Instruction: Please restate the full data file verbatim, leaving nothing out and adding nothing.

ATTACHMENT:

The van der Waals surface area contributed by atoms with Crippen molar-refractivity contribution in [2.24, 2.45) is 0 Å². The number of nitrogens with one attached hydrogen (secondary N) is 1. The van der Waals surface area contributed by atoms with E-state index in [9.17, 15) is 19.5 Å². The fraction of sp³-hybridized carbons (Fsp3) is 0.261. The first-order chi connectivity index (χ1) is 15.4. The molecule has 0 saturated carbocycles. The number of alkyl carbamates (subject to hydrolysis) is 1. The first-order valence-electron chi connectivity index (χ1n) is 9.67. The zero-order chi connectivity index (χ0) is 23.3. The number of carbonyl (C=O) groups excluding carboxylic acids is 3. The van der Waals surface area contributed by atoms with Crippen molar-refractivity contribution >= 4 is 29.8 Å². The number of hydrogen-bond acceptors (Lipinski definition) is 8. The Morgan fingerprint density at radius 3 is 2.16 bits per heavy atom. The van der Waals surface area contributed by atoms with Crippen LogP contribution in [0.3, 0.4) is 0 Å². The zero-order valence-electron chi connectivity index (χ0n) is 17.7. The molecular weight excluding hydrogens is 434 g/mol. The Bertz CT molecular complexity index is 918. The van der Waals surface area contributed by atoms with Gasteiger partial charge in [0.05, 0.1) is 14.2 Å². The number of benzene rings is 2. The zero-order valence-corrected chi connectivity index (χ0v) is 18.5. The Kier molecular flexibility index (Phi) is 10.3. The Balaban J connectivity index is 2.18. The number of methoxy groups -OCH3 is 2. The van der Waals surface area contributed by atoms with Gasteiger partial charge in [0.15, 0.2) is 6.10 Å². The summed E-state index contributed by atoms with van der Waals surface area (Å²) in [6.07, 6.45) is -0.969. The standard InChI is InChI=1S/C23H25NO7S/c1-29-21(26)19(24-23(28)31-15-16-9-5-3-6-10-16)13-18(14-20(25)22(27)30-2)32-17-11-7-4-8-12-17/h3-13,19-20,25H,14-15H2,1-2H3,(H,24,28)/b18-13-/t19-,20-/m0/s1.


The van der Waals surface area contributed by atoms with Crippen molar-refractivity contribution in [2.24, 2.45) is 0 Å². The number of nitrogens with one attached hydrogen (secondary N) is 1. The van der Waals surface area contributed by atoms with E-state index in [9.17, 15) is 19.5 Å². The fraction of sp³-hybridized carbons (Fsp3) is 0.261. The first-order chi connectivity index (χ1) is 15.4. The molecule has 0 saturated carbocycles. The number of alkyl carbamates (subject to hydrolysis) is 1. The first-order valence-electron chi connectivity index (χ1n) is 9.67. The zero-order chi connectivity index (χ0) is 23.3. The number of carbonyl (C=O) groups excluding carboxylic acids is 3. The van der Waals surface area contributed by atoms with Crippen molar-refractivity contribution >= 4 is 29.8 Å². The number of hydrogen-bond acceptors (Lipinski definition) is 8. The Morgan fingerprint density at radius 3 is 2.16 bits per heavy atom. The van der Waals surface area contributed by atoms with Crippen LogP contribution in [0.3, 0.4) is 0 Å². The zero-order valence-electron chi connectivity index (χ0n) is 17.7. The molecular weight excluding hydrogens is 434 g/mol. The Bertz CT molecular complexity index is 918. The van der Waals surface area contributed by atoms with Gasteiger partial charge in [0.05, 0.1) is 14.2 Å². The number of benzene rings is 2. The zero-order valence-corrected chi connectivity index (χ0v) is 18.5. The Kier molecular flexibility index (Phi) is 10.3. The Balaban J connectivity index is 2.18. The number of methoxy groups -OCH3 is 2. The van der Waals surface area contributed by atoms with Gasteiger partial charge in [0.15, 0.2) is 6.10 Å². The summed E-state index contributed by atoms with van der Waals surface area (Å²) in [6.07, 6.45) is -0.969. The standard InChI is InChI=1S/C23H25NO7S/c1-29-21(26)19(24-23(28)31-15-16-9-5-3-6-10-16)13-18(14-20(25)22(27)30-2)32-17-11-7-4-8-12-17/h3-13,19-20,25H,14-15H2,1-2H3,(H,24,28)/b18-13-/t19-,20-/m0/s1.